Whenever there is a major disaster people begin to wonder about their own safety. Are they prepared? Everyone checks flashlight batteries. As if having fresh batteries averts disaster.
I have experienced most natural disasters to some degree; Nor’easters, blizzards, hurricanes. Each of these is a polite sort of event, giving days of warning… Flashlight? check. Batteries? check. Bottled water? check. Charcoal (for cooking)? check. Canned food? check. Cooler (ice source?)? check (check). Hurricane lamp? check. Board games, playing cards, and books? check, check, and check. Cell phones (and if you didn’t know this, a text message has a better chance of making it through overwhelmed phone systems than a call, it uses a lower bandwidth—so if you don’t know how to text, learn.) and laptops charged? check. Car chargers? check. Full gas tank? check. Cash.
Fill up the bath tub for extra water, hunker down, and wait it out.
That’s what we did during Hurricane Isabel in ’03. Eight days later, when I still had no electricity (which, because I have a well, means I have no running water), I called the power company. The frazzled sounding woman said, “I’m sorry, we didn’t know that grid was out.”
K. I learned that there are 9 homes on my “grid.” Each of us had done what the newscaster had told us to, be patient, there are lots of folks without power. Note to self: add electric company phone number to checklist; call as soon as the house goes dark…
We were lucky. We lost 5 trees and half of our Scrabble letters. Saiga, my horse, came up to see what we were doing at the picnic table at dusk (It was too dark to play in the house). He reached over Ian and took 4 words off the board and happily munched the wooden tiles.
And there are those insidious sorts of events, that don’t happen here often, and give little or no warning:
Flash flooding; Gaston: Me (on cell phone from car): I am driving in low. Water’s coming in through the doors. I can’t see well. Maybe we should just seek shelter.
JL: I don’t know what you’re talking about, it’s not even raining, just come on.
Me: A car was swept away by water in the east bound lane.
JL: You’re over-reacting, it isn’t that bad. The weather channel said we’re going to get a little rain.
Me: Yeah, I’ll bet that’s what they told Noah.
As I crossed the county line from Chesterfield into Powhatan the rains dissipated. Not even raining. Later, watching the news, we learned the extent of damage, roads washed out, creeks swollen into raging torrents…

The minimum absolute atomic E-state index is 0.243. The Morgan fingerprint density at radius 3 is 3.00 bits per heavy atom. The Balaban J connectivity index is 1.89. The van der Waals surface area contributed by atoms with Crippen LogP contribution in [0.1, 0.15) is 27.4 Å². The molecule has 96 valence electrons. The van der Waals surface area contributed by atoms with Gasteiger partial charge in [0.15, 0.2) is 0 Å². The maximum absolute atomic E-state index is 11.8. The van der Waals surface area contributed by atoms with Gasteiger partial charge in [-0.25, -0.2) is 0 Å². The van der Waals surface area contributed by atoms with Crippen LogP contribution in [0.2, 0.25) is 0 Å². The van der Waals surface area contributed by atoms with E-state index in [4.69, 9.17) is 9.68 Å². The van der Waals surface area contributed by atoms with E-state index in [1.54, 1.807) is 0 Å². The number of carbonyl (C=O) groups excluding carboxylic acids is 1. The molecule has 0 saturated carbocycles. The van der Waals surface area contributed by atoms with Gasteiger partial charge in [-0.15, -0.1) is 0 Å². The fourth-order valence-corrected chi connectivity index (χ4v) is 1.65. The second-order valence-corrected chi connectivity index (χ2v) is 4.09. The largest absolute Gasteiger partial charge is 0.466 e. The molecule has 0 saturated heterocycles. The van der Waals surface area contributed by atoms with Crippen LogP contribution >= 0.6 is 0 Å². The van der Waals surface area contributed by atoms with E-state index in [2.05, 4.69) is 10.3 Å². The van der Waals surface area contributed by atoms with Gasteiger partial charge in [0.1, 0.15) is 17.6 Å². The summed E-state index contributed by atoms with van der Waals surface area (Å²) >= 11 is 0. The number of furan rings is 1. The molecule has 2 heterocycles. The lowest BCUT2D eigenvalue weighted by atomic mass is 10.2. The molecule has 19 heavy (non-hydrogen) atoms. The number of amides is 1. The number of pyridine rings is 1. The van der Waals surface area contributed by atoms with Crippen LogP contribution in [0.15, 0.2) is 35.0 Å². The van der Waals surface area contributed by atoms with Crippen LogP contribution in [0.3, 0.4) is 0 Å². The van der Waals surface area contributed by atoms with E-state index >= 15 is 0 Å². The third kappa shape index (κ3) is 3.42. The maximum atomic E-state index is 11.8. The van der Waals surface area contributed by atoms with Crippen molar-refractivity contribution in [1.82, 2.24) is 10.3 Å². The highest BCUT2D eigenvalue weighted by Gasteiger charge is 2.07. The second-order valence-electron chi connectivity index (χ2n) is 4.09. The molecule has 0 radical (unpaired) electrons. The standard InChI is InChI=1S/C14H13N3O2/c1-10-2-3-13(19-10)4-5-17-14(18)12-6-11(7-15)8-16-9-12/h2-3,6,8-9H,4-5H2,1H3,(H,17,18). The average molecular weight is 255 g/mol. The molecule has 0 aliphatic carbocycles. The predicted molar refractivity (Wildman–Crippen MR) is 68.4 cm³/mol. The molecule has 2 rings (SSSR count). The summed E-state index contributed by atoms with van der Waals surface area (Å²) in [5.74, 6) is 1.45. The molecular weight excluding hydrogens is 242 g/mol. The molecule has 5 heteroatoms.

Me (feet still soggy): I told you so!
Tornadoes: Me: I don’t like the look of those clouds. That’s more than a thunderstorm.
Kristie (Jamie’s then-roommate): Don’t be silly. What else could it be?
Me: A tornado. Get Ian and Ryan into the bathtub.
Jamie, Ian, and Kristie: you’re kidding, right?
Saiga (my horse) screams and begins to run…
Ian: you are so over reacting.
Me: Have you ever seen a tornado? No? Well, I have.
The sky blackens. Parrots silent. Freight train rumbling sounds.
Roof partially ripped from house up the road—within walking distance.
And, of course, there was the earthquake. I’ve felt the earth move in California. It’s the sort of thing one doesn’t forget. Ever. We’ve only had one here, that I’m aware of. Although, there is only one state in an earthquake free zone –North Dakota. Sadly, that’s about all they’ve got going for them there…
Anyway, we’ve had one “big” earthquake here, a 4.5. I was teaching a homebound student. An angsty high school boy, whose name I can no longer remember.
The house shook once. My Riverside Shakespeare vibrated on the table.
Me: Come on, come on! We have to get out of the house.
Student: Geez! Let me get my shoes. It’s just a helicopter or airplane, or something. Chill.
Me (second rumble from deep down in the ground): No, that’s an earthquake, now!
Shakespeare shook across the wooden table.
Student: You don’t have to be bitchy! It’s a plane, you’re gonna feel silly. I gotta get shoes. We don’t have earthquakes.
Me: Planes don’t move books of that size unless they’re landing on the house. Have you ever felt an earthquake? No? Well, I have. And don’t swear at me–I’m your teacher.
With the third tremor, Shakespeare rattles to the floor, falling open. Et tu, Brute. Exposed.
My student and his neighbors were looking for the offending aircraft. I called home.
Me: Everything ok?
JL: Yeah, how’d you know something happened?
Me: That was an earthquake. Where’s Ian? Is he ok?
JL: We don’t have earthquakes. I thought the water heater was blowing up.
Me: You thought the water heater was blowing up? What did you do? Did you go outside?
JL: Nothing. It stopped. No.
Me: Put Ian on the phone. … Ian, if the house begins to shake, get out of the house. If the house shakes, leave. This is a rule.
Ian: Dad said it was the water heater.
Me: Yes, well it wasn’t, it was an earthquake. But even if it was the water heater – if the water heater blows up, you probably don’t want stay in your room playing video games…
Note to self, teach family earthquake (and water heater explosion) preparedness.
Chris felt cheated he was in a car and didn’t feel it.
Yeah. This is my life, even in disaster, there are ironic moments.
Word Count: 930